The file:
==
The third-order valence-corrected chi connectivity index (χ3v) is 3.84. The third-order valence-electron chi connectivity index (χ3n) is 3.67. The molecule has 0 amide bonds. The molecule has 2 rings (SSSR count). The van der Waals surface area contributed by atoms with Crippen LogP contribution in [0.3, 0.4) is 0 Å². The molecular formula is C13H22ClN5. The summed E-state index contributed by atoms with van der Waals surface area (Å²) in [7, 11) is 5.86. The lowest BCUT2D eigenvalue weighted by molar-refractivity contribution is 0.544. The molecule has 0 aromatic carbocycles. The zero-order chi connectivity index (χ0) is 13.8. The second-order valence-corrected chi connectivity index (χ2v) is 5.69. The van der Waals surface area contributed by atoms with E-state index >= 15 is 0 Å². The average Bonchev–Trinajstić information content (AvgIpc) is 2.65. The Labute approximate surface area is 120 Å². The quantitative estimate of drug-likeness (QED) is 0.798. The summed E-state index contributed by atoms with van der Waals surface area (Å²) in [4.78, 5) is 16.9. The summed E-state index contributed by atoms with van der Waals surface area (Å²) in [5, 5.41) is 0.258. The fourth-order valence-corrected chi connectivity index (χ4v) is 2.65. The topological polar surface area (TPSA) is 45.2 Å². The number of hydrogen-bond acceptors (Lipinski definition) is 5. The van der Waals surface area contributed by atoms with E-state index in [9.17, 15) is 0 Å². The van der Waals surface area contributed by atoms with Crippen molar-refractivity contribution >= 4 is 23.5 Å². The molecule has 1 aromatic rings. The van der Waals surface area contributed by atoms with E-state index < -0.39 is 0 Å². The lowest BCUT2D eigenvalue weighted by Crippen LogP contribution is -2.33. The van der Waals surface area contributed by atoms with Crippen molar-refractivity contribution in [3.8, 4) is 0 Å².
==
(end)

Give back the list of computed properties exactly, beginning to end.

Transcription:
The third-order valence-corrected chi connectivity index (χ3v) is 3.84. The third-order valence-electron chi connectivity index (χ3n) is 3.67. The molecule has 0 amide bonds. The molecule has 2 rings (SSSR count). The van der Waals surface area contributed by atoms with Crippen LogP contribution in [0.3, 0.4) is 0 Å². The molecular formula is C13H22ClN5. The summed E-state index contributed by atoms with van der Waals surface area (Å²) in [7, 11) is 5.86. The lowest BCUT2D eigenvalue weighted by molar-refractivity contribution is 0.544. The molecule has 0 aromatic carbocycles. The zero-order chi connectivity index (χ0) is 13.8. The second-order valence-corrected chi connectivity index (χ2v) is 5.69. The van der Waals surface area contributed by atoms with E-state index >= 15 is 0 Å². The average Bonchev–Trinajstić information content (AvgIpc) is 2.65. The Labute approximate surface area is 120 Å². The quantitative estimate of drug-likeness (QED) is 0.798. The summed E-state index contributed by atoms with van der Waals surface area (Å²) in [4.78, 5) is 16.9. The summed E-state index contributed by atoms with van der Waals surface area (Å²) in [5, 5.41) is 0.258. The fourth-order valence-corrected chi connectivity index (χ4v) is 2.65. The topological polar surface area (TPSA) is 45.2 Å². The number of hydrogen-bond acceptors (Lipinski definition) is 5. The van der Waals surface area contributed by atoms with E-state index in [9.17, 15) is 0 Å². The van der Waals surface area contributed by atoms with Crippen molar-refractivity contribution >= 4 is 23.5 Å². The molecule has 1 aromatic rings. The van der Waals surface area contributed by atoms with E-state index < -0.39 is 0 Å². The lowest BCUT2D eigenvalue weighted by Crippen LogP contribution is -2.33. The van der Waals surface area contributed by atoms with Crippen molar-refractivity contribution in [3.8, 4) is 0 Å².